Or not to internalize the stereotypes and expectations that society has for young women of color. It contributed to my impostor syndrome, where I felt that I didn’t belong, because there was no way I was as smart as the kids around me. Everyone in this world can tell you that you can’t do it and it won’t mean a thing. As soon as you start believing what they say is true, that is the start of your downfall. DO NOT become your own worst enemy.
I’m still on the path of getting rid of these feelings. I realized that I was internalizing them when I noticed everyone around me — from family to strangers — believed in me and I was the only person who didn’t.
My advice is to always remember that you are where you are because you belong there. And you would not have made it as far as you’ve come unless you were qualified. And if that doesn’t work — and you still feel the need to prove your worth — only work to prove your worth to yourself! And always remember to look back and see how far you’ve come.
Do you have any woman of color in STEM sheros? Who and why?
Dr. Mae Jemison, Dr. Katherine Johnson, Stephanie Wilson, Dr. Jedidah Isler, Mary Johnson and every black woman astronaut ever. They are all the “firsts” in some capacity and I love a trailblazer! Being the first means they excelled and succeeded in unchartered territory! That takes bravery, brilliance and perseverance.
What else are you passionate about?
I played the trombone in middle school (first chair!) and I really love music. My first love is dance, but when I got to college there was no dance team. I couldn’t afford to take classes at the nearby dance studio so I started a dance club on my campus my freshman year! We are 3 years strong now and growing!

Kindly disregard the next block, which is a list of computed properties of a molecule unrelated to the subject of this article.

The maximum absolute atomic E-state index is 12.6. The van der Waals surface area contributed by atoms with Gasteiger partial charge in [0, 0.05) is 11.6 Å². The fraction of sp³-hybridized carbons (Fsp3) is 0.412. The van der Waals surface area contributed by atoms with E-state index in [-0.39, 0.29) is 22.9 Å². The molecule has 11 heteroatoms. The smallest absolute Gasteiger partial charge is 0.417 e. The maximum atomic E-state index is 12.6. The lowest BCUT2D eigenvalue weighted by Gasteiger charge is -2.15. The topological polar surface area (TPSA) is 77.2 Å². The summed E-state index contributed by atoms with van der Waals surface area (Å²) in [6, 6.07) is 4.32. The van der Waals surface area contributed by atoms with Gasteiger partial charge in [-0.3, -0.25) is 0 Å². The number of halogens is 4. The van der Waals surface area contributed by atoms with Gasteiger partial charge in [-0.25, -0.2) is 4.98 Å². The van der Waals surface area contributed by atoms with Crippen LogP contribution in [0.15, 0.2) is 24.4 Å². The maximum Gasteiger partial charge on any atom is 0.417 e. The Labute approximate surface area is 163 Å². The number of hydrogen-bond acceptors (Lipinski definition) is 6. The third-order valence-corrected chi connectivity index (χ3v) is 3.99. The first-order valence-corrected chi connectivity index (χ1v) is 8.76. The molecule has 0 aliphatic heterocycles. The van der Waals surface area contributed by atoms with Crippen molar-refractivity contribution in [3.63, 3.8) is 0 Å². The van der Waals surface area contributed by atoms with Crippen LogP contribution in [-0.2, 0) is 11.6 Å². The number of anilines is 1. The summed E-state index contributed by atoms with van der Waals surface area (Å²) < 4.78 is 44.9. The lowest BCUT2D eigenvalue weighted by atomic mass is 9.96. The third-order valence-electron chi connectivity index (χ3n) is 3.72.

I’m also Level 1 certified in high-powered rocketry and I love building rockets in my spare time. Being certified in level 1 High-Powered Rocketry means I have successfully flown a model rocket on a motor classified as I or less. A class I motor has a total impulse of 320–640 Newton-seconds. I got the certification in November 2017 through my school’s rocket club. (Editor’s note: does this make you a rocket scientists, too?)
Why do you think it’s important to highlight women of color in STEM?
I did not know any WOCinSTEM growing up. I did independent research after I solidified that I wanted to study aerospace engineering and I was moved by the women I came across. I didn’t feel so isolated anymore.
I believe in communities and villages. No successful person has gotten anywhere without their village. That could be any group of people that you know physically, virtually or just know of.